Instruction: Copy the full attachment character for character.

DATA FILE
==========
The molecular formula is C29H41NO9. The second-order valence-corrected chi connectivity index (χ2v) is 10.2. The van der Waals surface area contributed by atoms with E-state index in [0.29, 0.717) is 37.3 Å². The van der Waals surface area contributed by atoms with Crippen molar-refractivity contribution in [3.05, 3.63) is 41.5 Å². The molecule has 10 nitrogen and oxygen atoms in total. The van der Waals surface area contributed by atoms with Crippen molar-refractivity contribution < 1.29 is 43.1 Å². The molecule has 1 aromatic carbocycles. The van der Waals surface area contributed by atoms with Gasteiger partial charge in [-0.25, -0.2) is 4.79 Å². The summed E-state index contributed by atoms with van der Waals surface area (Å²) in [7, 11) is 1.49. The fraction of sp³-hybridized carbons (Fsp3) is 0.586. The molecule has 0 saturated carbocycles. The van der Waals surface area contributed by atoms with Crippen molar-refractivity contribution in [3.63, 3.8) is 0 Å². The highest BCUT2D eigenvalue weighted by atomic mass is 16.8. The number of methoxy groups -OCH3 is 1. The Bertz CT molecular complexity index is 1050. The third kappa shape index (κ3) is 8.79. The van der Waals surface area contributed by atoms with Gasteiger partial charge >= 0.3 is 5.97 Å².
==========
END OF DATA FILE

The molecular formula is C29H41NO9. The second-order valence-corrected chi connectivity index (χ2v) is 10.2. The van der Waals surface area contributed by atoms with E-state index in [0.29, 0.717) is 37.3 Å². The van der Waals surface area contributed by atoms with Crippen molar-refractivity contribution in [3.05, 3.63) is 41.5 Å². The molecule has 10 nitrogen and oxygen atoms in total. The van der Waals surface area contributed by atoms with Crippen molar-refractivity contribution < 1.29 is 43.1 Å². The molecule has 1 aromatic carbocycles. The van der Waals surface area contributed by atoms with Gasteiger partial charge in [-0.25, -0.2) is 4.79 Å². The summed E-state index contributed by atoms with van der Waals surface area (Å²) in [7, 11) is 1.49. The fraction of sp³-hybridized carbons (Fsp3) is 0.586. The molecule has 0 saturated carbocycles. The van der Waals surface area contributed by atoms with Crippen molar-refractivity contribution in [3.63, 3.8) is 0 Å². The highest BCUT2D eigenvalue weighted by atomic mass is 16.8. The number of methoxy groups -OCH3 is 1. The Bertz CT molecular complexity index is 1050. The third kappa shape index (κ3) is 8.79. The van der Waals surface area contributed by atoms with Gasteiger partial charge >= 0.3 is 5.97 Å².